A day which started with rain showers turned nice again in the afternoon. Due to the rain, the cycling day started late, and I made it to Dundaga and Cape Kolka and to a camping ground to the south of the Cape. The day ended after 59 km with a visit to an unusual collection and a night in a small wooden cabin.
Heavy drops were crashing on the roof of the house above me and I knew that I would have time to turn one more time around and try to get some sleep. I am not going to cycle in such a downpour I self-suggested. Still, I had to get up at one point because breakfast with my former colleague had been agreed at 8:00 am. I packed my panniers and brought them down to the door of the house I was sleeping in. Breakfast was ready. Fresh radishes, which had been still in the soil half an hour before, were looking invitingly up to me in their rosy colour. Bread with sausages and melted cheese on top promised to deliver, beside the excellent taste, also sufficient amounts of carbohydrates to sustain me in my cycling efforts.
It was almost noon when the rain abated and I finally swung onto “Monica”, my bike. The first destination of the day was Dundaga, a small town with an 13th century castle and an interesting sculpture with an even more interesting background. Back on the gravel road, I didn’t have to deal with the dust anymore, but now it was mud. Cycling on a very wet gravel road will make you an outcast in the human society, at least from a hygienic point of view. Dundaga castle was a typical nobleman’s residence, but from the old 13th century fortress nothing was visible anymore. It was nicely located, and the gate-tower and courtyard still made a fortified impression. The other sight in Dundaga was of much more recent origin: a life-sized Australian saltwater crocodile. The white elephant in the room was of course the question: why is there a sculpture of an Australian saltwater crocodile in the deepest province of Latvia? The answer is that one of the most famous crocodile hunters of Australia was a certain “Crocodile Harry” (Arvids Blumentals) who came from Dundaga. So, to commemorate all the strong men of Dundaga, and “Crocodile Harry”, the city council decided to erect this mean and ferocious looking sculpture. It is even whispered that “Crocodile Harry” served as the role model for the film “Crocodile Dundee”.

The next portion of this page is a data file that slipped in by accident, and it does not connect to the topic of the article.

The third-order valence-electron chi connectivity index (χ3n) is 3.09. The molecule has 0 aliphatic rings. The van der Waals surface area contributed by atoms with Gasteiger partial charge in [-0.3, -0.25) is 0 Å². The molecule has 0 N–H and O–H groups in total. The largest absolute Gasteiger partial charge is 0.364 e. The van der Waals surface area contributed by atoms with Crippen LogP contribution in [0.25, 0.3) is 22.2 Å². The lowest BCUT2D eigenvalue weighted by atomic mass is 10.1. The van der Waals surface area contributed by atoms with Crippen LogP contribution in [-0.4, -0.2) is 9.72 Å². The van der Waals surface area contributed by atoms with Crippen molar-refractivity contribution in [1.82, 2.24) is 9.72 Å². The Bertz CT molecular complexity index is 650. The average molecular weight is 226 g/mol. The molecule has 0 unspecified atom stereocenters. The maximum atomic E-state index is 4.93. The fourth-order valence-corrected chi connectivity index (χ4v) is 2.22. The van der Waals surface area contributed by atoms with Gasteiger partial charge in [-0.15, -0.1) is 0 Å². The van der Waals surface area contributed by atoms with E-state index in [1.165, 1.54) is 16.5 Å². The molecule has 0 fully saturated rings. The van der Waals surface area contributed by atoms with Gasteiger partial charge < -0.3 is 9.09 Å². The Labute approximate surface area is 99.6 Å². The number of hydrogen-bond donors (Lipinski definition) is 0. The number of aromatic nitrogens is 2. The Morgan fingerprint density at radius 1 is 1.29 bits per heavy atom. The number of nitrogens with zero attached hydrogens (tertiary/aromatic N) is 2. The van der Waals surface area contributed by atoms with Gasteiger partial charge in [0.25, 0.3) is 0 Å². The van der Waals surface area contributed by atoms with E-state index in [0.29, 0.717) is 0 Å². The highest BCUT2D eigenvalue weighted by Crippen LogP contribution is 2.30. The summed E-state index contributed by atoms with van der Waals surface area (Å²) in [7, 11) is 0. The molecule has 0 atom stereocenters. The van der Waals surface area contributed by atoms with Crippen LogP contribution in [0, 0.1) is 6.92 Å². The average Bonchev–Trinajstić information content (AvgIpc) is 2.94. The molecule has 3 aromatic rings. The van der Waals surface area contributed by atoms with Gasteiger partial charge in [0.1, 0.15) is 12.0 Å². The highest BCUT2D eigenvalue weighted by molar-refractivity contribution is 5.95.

Next on my list was Cape Kolka, the cape which separates the Baltic Sea from the Gulf of Riga. The shoals of the cape stretch out into the sea for more than 5 km, and it is said that the shoals around Cape Kolka are harbouring the biggest shipwreck graveyard in the Baltic Sea. The cape was a rough piece of land, where recent storms had uprooted many pines. A very dramatic and picturesque setting, and, although the sea was calm, you wouldn’t think that in storms the waves can reach 7 m of height here.
From Cape Kolka I cycled south, trying again to find a stealth campsite. But again, I was in a national park and therefore stealth camping was out of the question. After a while, I found a little place called Purvziedi in Vaide, where an old forester had established a collection/museum of antlers he had mainly found in the forests during his work. The collection was pretty bizarre, with antlers made into chairs or the one moose antler whose skull, and the wires in which it got caught, were still attached. I rented a little cabin at the attached campground and returned to civilization by watching a football game. Sometimes it is important to go back to the mundane little things.